I walked toward the front door Thursday morning, bearing the fresh burden of the twenty-six ton man bag I'd just hurled across my shoulder. "See you tonight," I said.
"You bet you will." She stood in her bedroom doorway, looking every bit her just-woke-up teenagerness—pajama pants, one of fifty or so t-shirts emblazoned with her school's name, and the left half of her hair looking like Axle Rose's in that Welcome to the Jungle video. "March madness returns tonight," she said, betraying her non-enthusiastic appearance.
I grabbed the doorknob. "Yes, it does. Hey, good luck in your tennis match if you have one today."
"No match, just practice."
"Okay, then good luck at practice."
"No one says that, Dad," she replied, disappearing into the bathroom.
This spring is her final season of high school sports. After playing volleyball and basketball, each of which offer its own flavor of intensity, she's donning the old skort for the last time.
Ahh, tennis. It's the perfect tonic to ensure a kind and gentle ending. For the past four years, her coaches have permitted doubles teams to play together and stay together, so her partner has been her best friend the entire time.
Is it a recipe for overall team success? Probably not, but so what, they sure seem to enjoy themselves.
Sorry to get all Uncle Rico on you—again—but that ain't how things were back in my day. During the late Seventies, competition for spots on my high school tennis team was as fierce as it was moose-knuckled. We were constantly pitted against each other to determine the best combinations.
Plus, every once in a while, I had to play this guy who was so good, I seriously don't think I ever got a point off him. He had a tennis court in his backyard and his dad made the whole family play. Let's just say that kid toyed with me like a kitten nibbling a daddy long legs.
But, the weather was usually decent—by season's end you had a little bit of a tan—and our coach constantly took us out for ice cream.
However, a single overwhelming fact remains which made spring tennis the best sport of all:
It was co-ed.
Lots of cute girls.
In tennis dresses.
Sometimes they'd even show up with baked goods.
Usually ranked fifth, I became a mixed doubles mainstay. My sixteen-year-old sensibilities were thrust into tri-weekly, ninety-minute relationships with different female temperaments. Most went well. I learned patience and how to choose my words carefully.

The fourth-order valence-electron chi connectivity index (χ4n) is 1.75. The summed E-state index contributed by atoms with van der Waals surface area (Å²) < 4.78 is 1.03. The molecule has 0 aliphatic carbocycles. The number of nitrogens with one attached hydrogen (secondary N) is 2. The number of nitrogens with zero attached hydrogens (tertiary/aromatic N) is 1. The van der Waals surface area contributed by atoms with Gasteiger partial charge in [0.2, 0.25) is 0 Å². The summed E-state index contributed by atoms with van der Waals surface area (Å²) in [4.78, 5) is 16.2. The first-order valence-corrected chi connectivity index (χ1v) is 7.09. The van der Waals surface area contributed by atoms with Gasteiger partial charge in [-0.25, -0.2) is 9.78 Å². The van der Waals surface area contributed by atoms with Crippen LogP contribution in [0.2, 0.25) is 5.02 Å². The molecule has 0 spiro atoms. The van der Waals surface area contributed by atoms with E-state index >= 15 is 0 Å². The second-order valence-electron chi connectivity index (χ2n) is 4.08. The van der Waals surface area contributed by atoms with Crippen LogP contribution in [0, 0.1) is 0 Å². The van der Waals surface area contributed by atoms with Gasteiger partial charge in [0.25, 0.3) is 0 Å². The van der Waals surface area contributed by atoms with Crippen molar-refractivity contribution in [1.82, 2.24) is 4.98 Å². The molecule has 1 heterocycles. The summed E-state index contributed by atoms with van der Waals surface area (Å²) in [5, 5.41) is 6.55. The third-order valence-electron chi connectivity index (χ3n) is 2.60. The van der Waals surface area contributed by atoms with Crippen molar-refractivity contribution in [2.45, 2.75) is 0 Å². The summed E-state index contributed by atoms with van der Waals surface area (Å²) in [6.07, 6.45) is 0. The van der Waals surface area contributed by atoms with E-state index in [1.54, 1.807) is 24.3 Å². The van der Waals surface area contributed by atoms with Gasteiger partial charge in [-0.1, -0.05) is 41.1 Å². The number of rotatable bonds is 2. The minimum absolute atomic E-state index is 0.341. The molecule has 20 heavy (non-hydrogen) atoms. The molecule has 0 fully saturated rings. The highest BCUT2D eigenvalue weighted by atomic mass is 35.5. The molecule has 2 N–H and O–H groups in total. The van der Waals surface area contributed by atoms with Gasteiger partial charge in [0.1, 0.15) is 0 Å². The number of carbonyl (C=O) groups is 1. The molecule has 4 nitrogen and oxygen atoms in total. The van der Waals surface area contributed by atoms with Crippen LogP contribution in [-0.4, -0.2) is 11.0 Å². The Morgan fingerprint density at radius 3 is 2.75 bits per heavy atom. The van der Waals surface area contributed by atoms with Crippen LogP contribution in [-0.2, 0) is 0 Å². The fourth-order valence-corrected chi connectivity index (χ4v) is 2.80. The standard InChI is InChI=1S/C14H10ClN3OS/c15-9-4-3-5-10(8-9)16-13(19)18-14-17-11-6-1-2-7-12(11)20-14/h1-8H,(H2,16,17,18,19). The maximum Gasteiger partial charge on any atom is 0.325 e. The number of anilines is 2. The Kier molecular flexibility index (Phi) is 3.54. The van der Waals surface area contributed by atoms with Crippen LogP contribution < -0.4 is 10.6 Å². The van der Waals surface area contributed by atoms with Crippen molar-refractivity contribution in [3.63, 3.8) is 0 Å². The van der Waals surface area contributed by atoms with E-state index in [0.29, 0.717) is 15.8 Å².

Even so, two ended in divorce.
About halfway through that sophomore season, I settled into a life of monogamy. The coach paired me with a freshman girl I sort of knew. We clicked immediately, mostly due to her inappropriate sense of humor and love of The Twilight Zone, but she was really interesting and smart. We became good friends and a fairly decent doubles team.
We entered the league tournament feeling pretty shaky. Neither of us had expected to compete in a varsity playoff, so we lost the first set badly, playing like our rackets were wrapped in meat. Finally, she and I settled a bit and began committing fewer unforced wood-clanking errors. We won the second set and after six games of the third and deciding set, the score was tied at three games apiece.
During the next game, as our opponents charged the net, I attempted a lob which, using tennis terminology, would be classified as weak ass. The guy on the other team rared back and slammed a laser beam—right into my partner's nose. She dropped her racket, grabbing her nose as blood dripped into her white, pleated skirt.
Her eyes welled with tears, yet her face displayed a look that wasn't one of pain as much as anger and frustration. People brought towels and ice, and then a strange adult approached us.
"You have five minutes to get back on the court or forfeit the match."
"Oh well," I thought. "We were doing great. Nothing to be ashamed of if we have to stop now..."
"I can play," she said. She moved the towel away, revealing her swollen nose and puffy eyes. "I think the bleeding is stopping."
"Really? Are you sure? " I couldn't believe it.
She walked back onto the court in her blood speckled clothes and settled in her previous spot, again a few feet from the net. I could tell our opponents, especially the guy, felt bad about the accident, but they also looked confident, like they'd hobbled us and intended to finish us off quickly.
Apparently, my partner had decided that since she'd committed to playing the remainder of the match with a swollen face and impressive headache, winning was the only option, since we didn't lose another game that day.
I'll bet I've told my daughter this story a million times and I'll probably repeat it a few more. That's okay. It never hurts to remember how a fifteen-year-old girl showed a sixteen-year-old boy the personification of toughness and loyalty.